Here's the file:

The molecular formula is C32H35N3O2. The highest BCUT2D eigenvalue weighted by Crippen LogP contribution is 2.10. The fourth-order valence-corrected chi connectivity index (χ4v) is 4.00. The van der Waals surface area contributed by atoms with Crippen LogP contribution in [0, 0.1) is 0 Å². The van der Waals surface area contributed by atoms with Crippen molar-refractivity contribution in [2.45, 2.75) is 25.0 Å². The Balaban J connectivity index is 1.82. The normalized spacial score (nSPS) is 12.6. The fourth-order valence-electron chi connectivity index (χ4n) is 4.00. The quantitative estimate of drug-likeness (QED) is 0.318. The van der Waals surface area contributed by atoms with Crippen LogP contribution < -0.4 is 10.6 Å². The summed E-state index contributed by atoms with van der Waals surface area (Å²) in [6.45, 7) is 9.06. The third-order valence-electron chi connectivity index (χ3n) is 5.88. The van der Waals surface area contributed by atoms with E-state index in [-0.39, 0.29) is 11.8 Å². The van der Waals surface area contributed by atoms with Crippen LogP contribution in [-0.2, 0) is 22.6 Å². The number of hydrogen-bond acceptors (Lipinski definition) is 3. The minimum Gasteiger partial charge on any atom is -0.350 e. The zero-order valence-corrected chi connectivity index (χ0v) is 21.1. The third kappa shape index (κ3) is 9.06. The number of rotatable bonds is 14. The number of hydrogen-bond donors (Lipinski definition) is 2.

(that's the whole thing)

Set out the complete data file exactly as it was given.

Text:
The molecular formula is C32H35N3O2. The highest BCUT2D eigenvalue weighted by Crippen LogP contribution is 2.10. The fourth-order valence-corrected chi connectivity index (χ4v) is 4.00. The van der Waals surface area contributed by atoms with Crippen LogP contribution in [0, 0.1) is 0 Å². The van der Waals surface area contributed by atoms with Crippen molar-refractivity contribution in [2.45, 2.75) is 25.0 Å². The Balaban J connectivity index is 1.82. The normalized spacial score (nSPS) is 12.6. The fourth-order valence-electron chi connectivity index (χ4n) is 4.00. The quantitative estimate of drug-likeness (QED) is 0.318. The van der Waals surface area contributed by atoms with Crippen LogP contribution < -0.4 is 10.6 Å². The summed E-state index contributed by atoms with van der Waals surface area (Å²) in [6.45, 7) is 9.06. The third-order valence-electron chi connectivity index (χ3n) is 5.88. The van der Waals surface area contributed by atoms with E-state index in [-0.39, 0.29) is 11.8 Å². The van der Waals surface area contributed by atoms with Crippen LogP contribution in [-0.2, 0) is 22.6 Å². The number of hydrogen-bond acceptors (Lipinski definition) is 3. The minimum Gasteiger partial charge on any atom is -0.350 e. The zero-order valence-corrected chi connectivity index (χ0v) is 21.1. The third kappa shape index (κ3) is 9.06. The number of rotatable bonds is 14. The number of hydrogen-bond donors (Lipinski definition) is 2.